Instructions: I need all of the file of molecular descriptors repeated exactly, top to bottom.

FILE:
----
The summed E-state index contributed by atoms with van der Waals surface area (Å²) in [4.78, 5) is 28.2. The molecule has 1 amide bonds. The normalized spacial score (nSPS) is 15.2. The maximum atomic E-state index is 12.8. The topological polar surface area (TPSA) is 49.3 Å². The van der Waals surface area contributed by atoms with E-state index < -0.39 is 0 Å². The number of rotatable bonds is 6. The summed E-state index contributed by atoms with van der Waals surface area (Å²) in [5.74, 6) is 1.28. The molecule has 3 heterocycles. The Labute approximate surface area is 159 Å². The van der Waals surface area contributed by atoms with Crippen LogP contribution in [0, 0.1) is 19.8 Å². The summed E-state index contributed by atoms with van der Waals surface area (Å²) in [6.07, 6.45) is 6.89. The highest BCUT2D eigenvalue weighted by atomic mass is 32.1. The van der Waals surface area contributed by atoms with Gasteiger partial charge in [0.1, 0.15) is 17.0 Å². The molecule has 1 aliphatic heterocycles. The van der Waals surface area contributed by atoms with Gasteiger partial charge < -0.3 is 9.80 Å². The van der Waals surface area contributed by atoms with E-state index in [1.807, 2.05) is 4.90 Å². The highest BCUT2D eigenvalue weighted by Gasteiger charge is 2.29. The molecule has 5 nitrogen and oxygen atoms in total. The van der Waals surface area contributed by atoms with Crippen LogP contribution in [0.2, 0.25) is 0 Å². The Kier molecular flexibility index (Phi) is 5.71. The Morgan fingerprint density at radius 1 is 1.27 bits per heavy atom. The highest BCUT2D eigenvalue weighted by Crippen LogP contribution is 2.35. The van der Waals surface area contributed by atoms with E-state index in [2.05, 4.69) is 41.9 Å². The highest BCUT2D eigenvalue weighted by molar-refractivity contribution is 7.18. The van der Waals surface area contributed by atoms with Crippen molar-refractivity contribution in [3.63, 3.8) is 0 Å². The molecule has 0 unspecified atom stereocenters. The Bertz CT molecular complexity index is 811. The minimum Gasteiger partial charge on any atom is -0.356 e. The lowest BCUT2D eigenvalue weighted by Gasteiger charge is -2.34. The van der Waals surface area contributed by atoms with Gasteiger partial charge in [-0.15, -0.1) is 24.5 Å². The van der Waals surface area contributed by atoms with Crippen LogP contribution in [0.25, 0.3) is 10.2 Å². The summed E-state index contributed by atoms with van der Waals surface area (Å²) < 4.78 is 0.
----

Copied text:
The summed E-state index contributed by atoms with van der Waals surface area (Å²) in [4.78, 5) is 28.2. The molecule has 1 amide bonds. The normalized spacial score (nSPS) is 15.2. The maximum atomic E-state index is 12.8. The topological polar surface area (TPSA) is 49.3 Å². The van der Waals surface area contributed by atoms with E-state index < -0.39 is 0 Å². The number of rotatable bonds is 6. The summed E-state index contributed by atoms with van der Waals surface area (Å²) in [5.74, 6) is 1.28. The molecule has 3 heterocycles. The Labute approximate surface area is 159 Å². The van der Waals surface area contributed by atoms with Crippen LogP contribution in [0, 0.1) is 19.8 Å². The summed E-state index contributed by atoms with van der Waals surface area (Å²) in [6.07, 6.45) is 6.89. The highest BCUT2D eigenvalue weighted by atomic mass is 32.1. The van der Waals surface area contributed by atoms with Gasteiger partial charge in [0.1, 0.15) is 17.0 Å². The molecule has 1 aliphatic heterocycles. The van der Waals surface area contributed by atoms with Gasteiger partial charge < -0.3 is 9.80 Å². The van der Waals surface area contributed by atoms with E-state index in [1.807, 2.05) is 4.90 Å². The highest BCUT2D eigenvalue weighted by Gasteiger charge is 2.29. The molecule has 5 nitrogen and oxygen atoms in total. The van der Waals surface area contributed by atoms with Crippen LogP contribution in [0.2, 0.25) is 0 Å². The Kier molecular flexibility index (Phi) is 5.71. The Morgan fingerprint density at radius 1 is 1.27 bits per heavy atom. The highest BCUT2D eigenvalue weighted by Crippen LogP contribution is 2.35. The van der Waals surface area contributed by atoms with E-state index in [2.05, 4.69) is 41.9 Å². The highest BCUT2D eigenvalue weighted by molar-refractivity contribution is 7.18. The van der Waals surface area contributed by atoms with Crippen molar-refractivity contribution in [3.63, 3.8) is 0 Å². The molecule has 0 unspecified atom stereocenters. The Bertz CT molecular complexity index is 811. The minimum Gasteiger partial charge on any atom is -0.356 e. The lowest BCUT2D eigenvalue weighted by Gasteiger charge is -2.34. The van der Waals surface area contributed by atoms with Gasteiger partial charge in [-0.15, -0.1) is 24.5 Å². The van der Waals surface area contributed by atoms with Crippen LogP contribution in [0.25, 0.3) is 10.2 Å². The summed E-state index contributed by atoms with van der Waals surface area (Å²) < 4.78 is 0.